Keeping Things Cool (Depressurization)
November 16, 2015
There are many scenarios that can lead to a dangerous increase in the pressure of a vessel: valve failures, utility failures, cooling water problems,
broken fans, electric failures, reflux failures, abnormal heat input from boilers, process control failure on reactors or cryogenic fluids, and many others.
Fundamentally, the cause of increased pressure is due to unexpected mass or heat input.
For this discussion, we will focus on extraneous energy input and the resultant vaporization of liquids and thermal expansion. For this case, the required
relief rates should balance the vapor outflow rate with the maximum rate of vapor generation (if present), vapor thermal expansion due to heat input and
pressure reduction, and liquid flash due to the pressure reduction. Generally, the rate of vapor formation is approximately equal to the total rate of
heat absorption divided by the latent heat of vaporization.
This unexpected heat input can come from internal or external sources. For example, a plant fire may provide a substantial amount of external heat input,
or a reactor cooling jacket failure on an exothermic reaction may result in an uncontrolled increase in the temperature and pressure internally. In either
scenario, the pressure can increase above the maximum allowable working pressure, or the allowable stress levels can be reduced below the design point.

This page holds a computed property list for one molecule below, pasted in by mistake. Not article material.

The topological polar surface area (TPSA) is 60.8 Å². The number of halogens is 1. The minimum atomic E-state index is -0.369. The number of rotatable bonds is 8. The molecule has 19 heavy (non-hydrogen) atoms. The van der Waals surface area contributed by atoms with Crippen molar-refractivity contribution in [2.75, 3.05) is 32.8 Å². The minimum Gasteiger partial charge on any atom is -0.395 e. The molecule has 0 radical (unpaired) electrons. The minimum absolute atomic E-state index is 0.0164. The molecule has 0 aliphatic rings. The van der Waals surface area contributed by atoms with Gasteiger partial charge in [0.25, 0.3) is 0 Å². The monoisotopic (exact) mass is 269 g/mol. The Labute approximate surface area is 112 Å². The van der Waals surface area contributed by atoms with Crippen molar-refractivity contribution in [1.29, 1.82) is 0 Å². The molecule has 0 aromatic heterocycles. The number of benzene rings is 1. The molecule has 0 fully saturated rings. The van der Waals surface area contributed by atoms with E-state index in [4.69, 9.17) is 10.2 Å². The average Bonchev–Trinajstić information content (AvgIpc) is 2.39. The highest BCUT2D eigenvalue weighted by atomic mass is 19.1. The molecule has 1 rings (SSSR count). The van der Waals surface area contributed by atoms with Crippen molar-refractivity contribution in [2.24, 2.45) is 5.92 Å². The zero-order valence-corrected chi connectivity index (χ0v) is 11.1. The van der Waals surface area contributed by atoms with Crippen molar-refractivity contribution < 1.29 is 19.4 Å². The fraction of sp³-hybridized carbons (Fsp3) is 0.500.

To avoid catastrophic failures, relief systems should be sized appropriately to prevent the pressure and temperatures from exceeding safe values.
Effects on Wetted Areas of Vessel
Assuming a liquid is present that does not reach supercritical conditions, this heat input produces a vapor initially comprised of low-boiling components. The
vapor composition changes as the heat input continues, as shown in Figure 2. Although the heat of vaporization increases as the liquid becomes richer in heavy
components, eventually the effects of lower pressures dominates and the heat of vaporization is reduced. The rate at which vapor is generated changes over time
due to the mentioned effects. It is, therefore, important to introduce a time-dependent model for multicomponent mixtures that have a wide boiling-point range
to help calculate the peak relieving rate. Cases should be examined to size an appropriately sized relief system to maintain the pressure in the vessel below
the maximum allowed as these vapors are forming and expanding at higher temperatures.
Effects on Non-Wetted Areas of Vessel
The pressure effects from vaporizing liquids and expanding vapors are not the only concern in situations of uncontrolled heat input to a system. Un-wetted
areas are those that contain a gas, vapor, or super-critical fluid at relieving conditions. The assumption is also made that any vessel internally insulated,
regardless of the contained fluid type, is considered un-wetted as well. Often a two-phase system will become gaseous or super-critical at relieving conditions,
and the sensible heat effects dominate any energy transference. While a vessel with an un-wetted internal wall has a low heat flow in that area as a result of
the high heat transfer resistance of the contained fluid or internal insulating material, the heat input from an open fire to the bare outside surface can be
sufficient to heat the vessel wall enough to rupture.